And are they shining role models for a new generation or a recipe for relationship disaster?
Nikki Owen, 49, typifies this new breed of high-earning women.
How has your husband handled your decision to talk about the fact that you’re the breadwinner?
He has been really supportive and throughout the process we have been very communicative.
It's a staggering figure that represents what is probably the biggest and most significant social shift of our time, with far-reaching implications for personal relationships and family lives which we're only just beginning to fully appreciate. How have we gone from 1969, when just 4 per cent of women out-earned their men, to this?
) situation (How To Date A Woman Who Makes More Money Than You).
Men aren’t the only ones bucking tradition, as women are more willing to break up sooner if a guy isn’t pulling his weight.
Luis Gonzales, a lawyer in Los Angeles, finds that, “Women are now initiating divorces more than men because they feel financially secure on their own.” Gonzales, who is single, says that he when he dates, he expects, “women to be financially secure for themselves.” While women are expected (and expecting themselves) to pony up, there has not been a shift surrounding appearance, childcare, and household chores. Cecilia Dintino, a psychologist in New York, found her female patients, “feel pressure to have both an amazing lucrative career and to have children. It’s an unspoken cultural expectation that infiltrates the relationship expectations.” It seems like women are still getting the short end of the stick.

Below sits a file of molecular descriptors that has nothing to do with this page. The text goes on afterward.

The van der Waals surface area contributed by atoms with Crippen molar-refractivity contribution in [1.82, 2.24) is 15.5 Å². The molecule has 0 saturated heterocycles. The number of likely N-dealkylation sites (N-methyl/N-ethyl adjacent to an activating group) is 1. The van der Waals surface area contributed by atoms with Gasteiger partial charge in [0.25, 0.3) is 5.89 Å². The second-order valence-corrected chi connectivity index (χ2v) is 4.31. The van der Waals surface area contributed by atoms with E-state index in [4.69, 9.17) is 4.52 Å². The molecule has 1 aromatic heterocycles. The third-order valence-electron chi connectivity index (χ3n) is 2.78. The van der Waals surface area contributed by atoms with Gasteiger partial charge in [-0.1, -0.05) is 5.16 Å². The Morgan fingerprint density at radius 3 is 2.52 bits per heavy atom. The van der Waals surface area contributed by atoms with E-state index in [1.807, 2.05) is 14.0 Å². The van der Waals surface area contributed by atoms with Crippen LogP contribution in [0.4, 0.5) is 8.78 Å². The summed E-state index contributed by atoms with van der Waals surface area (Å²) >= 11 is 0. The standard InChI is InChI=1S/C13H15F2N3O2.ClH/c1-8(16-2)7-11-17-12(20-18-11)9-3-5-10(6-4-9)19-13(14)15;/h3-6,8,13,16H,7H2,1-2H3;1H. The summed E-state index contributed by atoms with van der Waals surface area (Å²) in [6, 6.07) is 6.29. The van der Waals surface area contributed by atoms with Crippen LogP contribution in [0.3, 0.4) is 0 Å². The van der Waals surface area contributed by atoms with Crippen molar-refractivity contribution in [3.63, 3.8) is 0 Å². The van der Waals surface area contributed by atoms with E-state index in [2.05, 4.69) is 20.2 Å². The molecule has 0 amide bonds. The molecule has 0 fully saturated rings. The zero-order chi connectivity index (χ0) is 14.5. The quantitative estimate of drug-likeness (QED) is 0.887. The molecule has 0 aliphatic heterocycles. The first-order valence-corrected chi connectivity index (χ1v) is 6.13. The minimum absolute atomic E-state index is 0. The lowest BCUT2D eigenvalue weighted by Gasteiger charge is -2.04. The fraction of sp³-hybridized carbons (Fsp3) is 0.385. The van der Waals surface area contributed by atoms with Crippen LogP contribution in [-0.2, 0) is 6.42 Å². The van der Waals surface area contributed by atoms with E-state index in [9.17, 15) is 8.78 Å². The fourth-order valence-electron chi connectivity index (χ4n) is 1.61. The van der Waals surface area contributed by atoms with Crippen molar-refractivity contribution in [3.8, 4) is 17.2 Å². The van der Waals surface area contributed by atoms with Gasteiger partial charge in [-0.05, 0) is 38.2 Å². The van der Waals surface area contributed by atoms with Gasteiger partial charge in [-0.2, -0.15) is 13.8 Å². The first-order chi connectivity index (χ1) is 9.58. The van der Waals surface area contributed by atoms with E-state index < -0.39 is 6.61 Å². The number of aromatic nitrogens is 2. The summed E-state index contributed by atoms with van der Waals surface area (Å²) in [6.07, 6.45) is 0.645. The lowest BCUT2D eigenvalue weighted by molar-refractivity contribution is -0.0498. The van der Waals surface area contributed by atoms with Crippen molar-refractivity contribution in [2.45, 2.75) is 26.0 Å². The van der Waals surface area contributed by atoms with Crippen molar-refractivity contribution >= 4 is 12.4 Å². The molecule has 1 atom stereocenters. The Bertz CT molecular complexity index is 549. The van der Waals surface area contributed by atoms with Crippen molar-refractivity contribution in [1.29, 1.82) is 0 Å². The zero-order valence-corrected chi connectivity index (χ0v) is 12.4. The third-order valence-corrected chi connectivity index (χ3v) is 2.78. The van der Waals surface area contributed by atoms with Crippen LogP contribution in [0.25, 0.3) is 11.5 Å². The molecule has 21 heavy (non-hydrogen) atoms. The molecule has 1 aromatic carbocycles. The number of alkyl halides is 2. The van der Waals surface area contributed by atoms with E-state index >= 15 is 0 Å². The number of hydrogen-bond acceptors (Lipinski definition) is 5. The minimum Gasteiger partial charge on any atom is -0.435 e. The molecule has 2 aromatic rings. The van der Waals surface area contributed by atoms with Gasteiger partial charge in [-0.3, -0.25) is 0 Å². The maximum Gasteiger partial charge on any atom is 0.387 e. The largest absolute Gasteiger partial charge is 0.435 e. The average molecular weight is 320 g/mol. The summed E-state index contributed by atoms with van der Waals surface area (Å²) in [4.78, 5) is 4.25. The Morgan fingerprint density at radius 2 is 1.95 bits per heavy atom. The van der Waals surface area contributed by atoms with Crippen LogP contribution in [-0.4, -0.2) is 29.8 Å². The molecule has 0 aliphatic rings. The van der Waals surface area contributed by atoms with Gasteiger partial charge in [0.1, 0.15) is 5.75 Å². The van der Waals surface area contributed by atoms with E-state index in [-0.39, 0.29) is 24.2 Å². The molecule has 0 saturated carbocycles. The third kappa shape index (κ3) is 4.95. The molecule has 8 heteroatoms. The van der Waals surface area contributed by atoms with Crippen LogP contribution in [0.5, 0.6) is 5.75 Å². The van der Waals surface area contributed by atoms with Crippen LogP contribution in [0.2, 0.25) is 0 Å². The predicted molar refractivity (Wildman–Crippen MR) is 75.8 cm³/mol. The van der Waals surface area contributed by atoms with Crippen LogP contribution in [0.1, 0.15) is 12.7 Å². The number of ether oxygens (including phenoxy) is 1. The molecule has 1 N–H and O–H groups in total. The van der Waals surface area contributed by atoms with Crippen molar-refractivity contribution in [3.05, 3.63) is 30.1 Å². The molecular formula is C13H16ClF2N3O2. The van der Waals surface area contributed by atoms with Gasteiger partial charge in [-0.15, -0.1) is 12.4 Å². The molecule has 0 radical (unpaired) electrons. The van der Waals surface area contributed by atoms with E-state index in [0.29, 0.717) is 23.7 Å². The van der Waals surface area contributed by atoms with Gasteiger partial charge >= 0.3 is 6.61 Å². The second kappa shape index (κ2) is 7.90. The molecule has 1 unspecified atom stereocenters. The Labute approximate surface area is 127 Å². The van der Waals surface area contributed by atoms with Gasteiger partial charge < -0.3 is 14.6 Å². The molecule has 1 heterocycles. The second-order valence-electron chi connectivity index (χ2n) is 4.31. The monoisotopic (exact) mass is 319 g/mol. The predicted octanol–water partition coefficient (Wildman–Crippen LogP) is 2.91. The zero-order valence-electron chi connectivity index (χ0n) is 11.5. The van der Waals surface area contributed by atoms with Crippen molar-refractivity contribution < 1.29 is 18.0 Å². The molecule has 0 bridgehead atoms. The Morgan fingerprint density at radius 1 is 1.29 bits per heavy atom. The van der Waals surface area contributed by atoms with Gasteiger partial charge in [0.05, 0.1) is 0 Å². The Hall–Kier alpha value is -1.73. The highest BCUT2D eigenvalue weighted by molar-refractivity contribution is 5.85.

Recent figures from a large-scale government study show the number of 'breadwinner wives' - women in partnerships who earn more than their men - has soared to 19 per cent, with another 25 per cent earning the same amount as their menfolk.
It means that almost half of us now earn as much or more than our husbands and partners.